Put lawyers, carpenters, baseball players, and surgeons in wrong roles, test them, and a likely conclusion will be that they’re not particularly effective. So it is with teachers. Put them in wrong roles, and they probably won’t be particularly effective.

Gates’ faith in test scores as indicators of effectiveness makes it…

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NAPLAN and Science

Greg Thompson, Senior Lecturer at Murdoch University has some important observations to make about NAPLAN in general and about the planned extension to include science testing. You can read it in The Conversation at

http://theconversation.com/naplan-science-tests-unlikely-to-improve-science-education-13399?utm_medium=email&utm_campaign=Latest+from+The+Conversation+for+12+April+2013&utm_content=Latest+from+The+Conversation+for+12+April+2013+CID_add048067f8ac027e86744c6af3e0f63&utm_source=campaign_monitor&utm_term=NAPLAN%20science%20tests%20unlikely%20to%20improve%20science%20education

 

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As the stakes go up the validity goes down.

When you learn that your school will be judged on the number of students you suspend, how long does it take you to think up different consequences for behavior?

The higher the stakes the more likely it is that test will be fudged.

GERM countries should know this by now!

 

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Pass, Fail, Practice

Oh the power of words.

“I’m sorry. You tried and you failed.”

How many times do our kids hear or read these damning, undermining words?

Every time they hand in a paper to be graded, every time they sit a test, every time they raise their hands to answer a question, they are leaving themselves open to either a direct or an implied pass or fail judgment.

Let’s change the culture in the class room.

Let’s make it absolutely clear that we are here to learn, that learning requires risk taking and risk takers are a lot more interested in practicing things, in getting better and better at them, and not so interested in passing or failing.

What would this look like in a classroom?

Teachers ask a lot of questions.

Scenario 1

Teacher asks a question, lots of hands go up.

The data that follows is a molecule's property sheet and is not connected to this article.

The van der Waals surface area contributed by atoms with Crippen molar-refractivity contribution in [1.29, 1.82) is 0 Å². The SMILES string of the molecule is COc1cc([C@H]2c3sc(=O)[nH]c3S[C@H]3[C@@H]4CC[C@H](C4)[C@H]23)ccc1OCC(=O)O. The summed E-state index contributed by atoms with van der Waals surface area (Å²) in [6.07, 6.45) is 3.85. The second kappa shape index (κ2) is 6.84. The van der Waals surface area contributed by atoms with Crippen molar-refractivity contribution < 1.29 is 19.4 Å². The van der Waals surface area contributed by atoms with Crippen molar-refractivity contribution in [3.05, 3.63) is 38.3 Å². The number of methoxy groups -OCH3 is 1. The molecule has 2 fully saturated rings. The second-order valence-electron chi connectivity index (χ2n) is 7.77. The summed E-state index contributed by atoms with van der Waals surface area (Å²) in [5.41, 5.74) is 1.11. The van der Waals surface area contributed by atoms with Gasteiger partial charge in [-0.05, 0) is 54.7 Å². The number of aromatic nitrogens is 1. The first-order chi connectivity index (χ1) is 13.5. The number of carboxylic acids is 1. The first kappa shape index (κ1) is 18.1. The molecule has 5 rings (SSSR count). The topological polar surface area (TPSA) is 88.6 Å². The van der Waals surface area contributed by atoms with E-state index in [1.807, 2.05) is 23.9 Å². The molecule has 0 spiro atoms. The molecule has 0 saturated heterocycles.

Student A answers and the teacher says “Thanks John, that’s right.”

What happens here is that student A knows he has ‘passed’, as does everyone else. Everyone else can now stop thinking.

Scenario 2

Teacher asks a question, lots of hands go up.

Student B answers and the teacher says “No, Lizzy, that’s wrong. Does anyone have a different idea?”

What happens here is that Lizzy knows she has failed and has to deal with this and everyone else knows that failure is an option so the risks involved in answering just got higher unless you are sure you are right.

Scenario 3

Teacher asks a question, lots of hands go up.

Student C answers and the teacher says “Thanks Alan. Who else has an idea?”

No judgment. No closing down of thinking because no doors have been closed. No fear of being wrong. Thinking continues.

If the teacher asks a question and withholds judgment, either positive or negative, the thinking will continue and risk taking will continue. Learning has a much better chance of continuing too.

Students do a lot of writing and teachers read what they write.

Grade two have been working hard on spelling patterns. They have been exploring the ‘ph’ digraph and looking for words that contain it. In a writing passage one child spells elephant like this ‘ellephant’.

Scenario 1

The teacher draws a red line through the word, indicating it is incorrectly spelled. The child has failed.

Scenario 2

The teacher places a series of small check marks above the e, the second e, the ph, the a, the n and the t. The teacher circles the ll. The child knows she got six things right but needs to work on one thing. She needs more practice. it’s not a matter of right or wrong, of pass or fail.